Ultrafast Lasers and Ultrafast Computers (100K Times Faster)

Ultrafast Lasers and Ultrafast Computers (100K Times Faster)


Mar 30, 2017

Blog Photonics Ultrafast Lasers and Ultrafast Computers (100K Times Faster)

An international team of researches and engineers have demonstrated the ability to not only control the peaks within laser pulses, but also to twist these incredibly short pulses of light. A pulse lasts a few femtoseconds long (one quadrillionth of a second, or about the time it takes for the family dog to bolt out the front door without its collar).

The discovery could lead to computers that operate up to 100,000 times faster than current ones.
It’s a big step toward “lightwave electronics,” and, eventually, quantum computing, says Mackillo Kira, a University of Michigan professor of electrical engineering and computer science who was involved in the research.
Electrons moving through a semiconductor crystal can run into other electrons, releasing heat. But in lightwave electronics, electrons guided by ultrafast laser pulses are less likely to bump into each other because their travel time is so short, lowering the statistical likelihood of colliding.
"In the past few years, we and other groups have found that the oscillating electric field of ultrashort laser pulses can actually move electrons back and forth in solids," says Rupert Huber, a professor of physics at the University of Regensburg who led the experiment. "Everybody was immediately excited because one may be able to exploit this principle to build future computers that work at unprecedented clock rates—10 to a hundred thousand times faster than state-of-the-art electronics."
But first, the researchers needed to be able to control electrons in a semiconductor. Groups of electrons inside a semiconductor crystal were mobilized using terahertz radiation—the part of the electromagnetic spectrum between microwaves and infrared light.
The researchers shone laser pulses into a semiconductor. These pulses were very short, at less than 100 femtoseconds, or 100 quadrillionths of a second. Each pulse moved the electrons to a higher energy level that allowed them the freedom to move around.
By changing the orientation of the laser with respect to the semiconductor, the researchers found they could move the electrons in different directions through the crystal. For instance, they could run along atomic bonds or in between them.
"The different energy landscapes can be viewed as a flat and straight street for electrons in one crystal direction, but for others, it may look more like an inclined plane to the side," says Fabian Langer, a doctoral student in physics at Regensburg. "This means that the electrons may no longer move in the direction of the laser field, but perform their own motion dictated by the microscopic environment."
When the electrons emitted light as they came down from the higher energy level, they emitted much shorter pulses than the radiation going in. These bursts of light were just a few femtoseconds long, and showed where the electrons had moved.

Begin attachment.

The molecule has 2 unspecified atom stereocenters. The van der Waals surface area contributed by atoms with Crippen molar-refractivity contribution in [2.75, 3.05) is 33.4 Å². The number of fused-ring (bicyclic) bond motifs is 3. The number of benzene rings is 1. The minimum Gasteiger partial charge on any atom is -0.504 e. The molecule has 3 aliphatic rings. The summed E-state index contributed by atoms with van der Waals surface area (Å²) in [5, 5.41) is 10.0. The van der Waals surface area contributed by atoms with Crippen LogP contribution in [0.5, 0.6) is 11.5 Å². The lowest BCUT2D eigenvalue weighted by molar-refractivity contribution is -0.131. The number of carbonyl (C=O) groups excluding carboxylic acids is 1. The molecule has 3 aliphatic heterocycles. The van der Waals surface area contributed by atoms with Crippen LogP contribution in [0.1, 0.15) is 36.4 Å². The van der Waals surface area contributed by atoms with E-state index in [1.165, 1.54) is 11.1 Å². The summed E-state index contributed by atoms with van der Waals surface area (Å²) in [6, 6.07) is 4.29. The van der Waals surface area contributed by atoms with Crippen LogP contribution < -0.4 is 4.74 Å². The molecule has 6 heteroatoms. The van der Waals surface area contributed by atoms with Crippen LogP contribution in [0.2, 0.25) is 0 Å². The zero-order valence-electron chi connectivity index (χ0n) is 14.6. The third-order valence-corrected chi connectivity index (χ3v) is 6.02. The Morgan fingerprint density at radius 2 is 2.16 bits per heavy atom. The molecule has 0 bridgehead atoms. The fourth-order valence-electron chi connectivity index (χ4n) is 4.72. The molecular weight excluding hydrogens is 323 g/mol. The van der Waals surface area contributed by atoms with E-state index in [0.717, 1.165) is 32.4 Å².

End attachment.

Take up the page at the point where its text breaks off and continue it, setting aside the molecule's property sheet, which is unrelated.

"There are fast oscillations, like fingers within a pulse. We can move the position of the fingers really easily by turning the crystal," says Kira, whose group worked with researchers at the University of Marburg, Germany, to interpret Huber's experiment.
The crystal could also twist the outgoing light waves or not, depending on its orientation to the incoming laser pulses. Because femtosecond pulses are fast enough to intercept an electron between being put into an excited state and coming down from that state, they can potentially be used for quantum computations using electrons in excited states as qubits, or quantum mechanical bits.
"For example, here we managed to launch one electron simultaneously via two excitation pathways, which is not classically possible. That is the quantum world. In the quantum world, weird things happen," Kira marvels.
An electron is small enough that it behaves like a wave as well as a particle—and when it is in an excited state, its wavelength changes. Because the electron was in two excited states at once, those two waves interfered with one another and left a fingerprint in the femtosecond pulse that the electron emitted.
"This genuine quantum effect could be seen in the femtosecond pulses as new, controllable, oscillation frequencies and directions," says Kira. "This is of course fundamental physics. With the same ideas you might optimize chemical reactions. You might get new ways of storing information or transmitting information securely through quantum cryptography."
Huber is particularly interested in stroboscopic slow motion cameras to reveal some of the fastest processes in nature, such as electrons moving around within atoms.
"Our crystalline solids make for fantastic light sources in this field—with unprecedented possibilities for pulse shaping," he says.
The study was published in Nature Photonics

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